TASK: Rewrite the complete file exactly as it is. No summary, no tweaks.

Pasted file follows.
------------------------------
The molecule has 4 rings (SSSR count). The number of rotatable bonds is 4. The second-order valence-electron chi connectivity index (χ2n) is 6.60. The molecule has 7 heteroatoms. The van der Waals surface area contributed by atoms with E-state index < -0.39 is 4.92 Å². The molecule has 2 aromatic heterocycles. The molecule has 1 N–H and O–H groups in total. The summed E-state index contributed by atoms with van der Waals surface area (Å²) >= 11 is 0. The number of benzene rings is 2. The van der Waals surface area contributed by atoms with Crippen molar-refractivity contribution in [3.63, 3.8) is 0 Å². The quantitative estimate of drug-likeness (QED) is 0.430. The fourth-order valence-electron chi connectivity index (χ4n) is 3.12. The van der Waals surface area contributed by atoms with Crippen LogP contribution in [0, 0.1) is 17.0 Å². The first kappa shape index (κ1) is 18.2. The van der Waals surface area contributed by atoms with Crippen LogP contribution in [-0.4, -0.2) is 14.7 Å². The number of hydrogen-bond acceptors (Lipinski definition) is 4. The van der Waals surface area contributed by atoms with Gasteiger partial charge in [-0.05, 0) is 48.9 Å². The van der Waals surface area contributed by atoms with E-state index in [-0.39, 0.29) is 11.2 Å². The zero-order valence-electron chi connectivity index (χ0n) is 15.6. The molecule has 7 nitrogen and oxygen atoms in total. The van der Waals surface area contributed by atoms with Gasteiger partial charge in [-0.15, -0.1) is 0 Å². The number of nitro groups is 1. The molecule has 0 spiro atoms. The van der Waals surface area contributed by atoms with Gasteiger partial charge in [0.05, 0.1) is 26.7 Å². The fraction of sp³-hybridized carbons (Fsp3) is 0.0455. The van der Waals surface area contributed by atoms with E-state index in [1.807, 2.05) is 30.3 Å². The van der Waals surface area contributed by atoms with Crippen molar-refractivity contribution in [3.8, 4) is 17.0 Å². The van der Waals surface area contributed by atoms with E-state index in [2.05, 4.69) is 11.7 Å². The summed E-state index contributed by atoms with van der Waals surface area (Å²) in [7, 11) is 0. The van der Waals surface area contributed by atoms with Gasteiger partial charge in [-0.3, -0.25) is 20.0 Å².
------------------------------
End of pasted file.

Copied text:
The molecule has 4 rings (SSSR count). The number of rotatable bonds is 4. The second-order valence-electron chi connectivity index (χ2n) is 6.60. The molecule has 7 heteroatoms. The van der Waals surface area contributed by atoms with E-state index < -0.39 is 4.92 Å². The molecule has 2 aromatic heterocycles. The molecule has 1 N–H and O–H groups in total. The summed E-state index contributed by atoms with van der Waals surface area (Å²) >= 11 is 0. The number of benzene rings is 2. The van der Waals surface area contributed by atoms with Crippen molar-refractivity contribution in [3.63, 3.8) is 0 Å². The quantitative estimate of drug-likeness (QED) is 0.430. The fourth-order valence-electron chi connectivity index (χ4n) is 3.12. The van der Waals surface area contributed by atoms with Crippen LogP contribution in [0, 0.1) is 17.0 Å². The first kappa shape index (κ1) is 18.2. The van der Waals surface area contributed by atoms with Crippen LogP contribution in [-0.4, -0.2) is 14.7 Å². The number of hydrogen-bond acceptors (Lipinski definition) is 4. The van der Waals surface area contributed by atoms with Gasteiger partial charge in [-0.05, 0) is 48.9 Å². The van der Waals surface area contributed by atoms with E-state index in [-0.39, 0.29) is 11.2 Å². The zero-order valence-electron chi connectivity index (χ0n) is 15.6. The molecule has 7 nitrogen and oxygen atoms in total. The van der Waals surface area contributed by atoms with Gasteiger partial charge in [-0.15, -0.1) is 0 Å². The number of nitro groups is 1. The molecule has 0 spiro atoms. The van der Waals surface area contributed by atoms with Gasteiger partial charge in [0.05, 0.1) is 26.7 Å². The fraction of sp³-hybridized carbons (Fsp3) is 0.0455. The van der Waals surface area contributed by atoms with E-state index in [1.807, 2.05) is 30.3 Å². The van der Waals surface area contributed by atoms with Crippen molar-refractivity contribution in [3.8, 4) is 17.0 Å². The van der Waals surface area contributed by atoms with E-state index in [2.05, 4.69) is 11.7 Å². The summed E-state index contributed by atoms with van der Waals surface area (Å²) in [7, 11) is 0. The van der Waals surface area contributed by atoms with Gasteiger partial charge in [-0.3, -0.25) is 20.0 Å².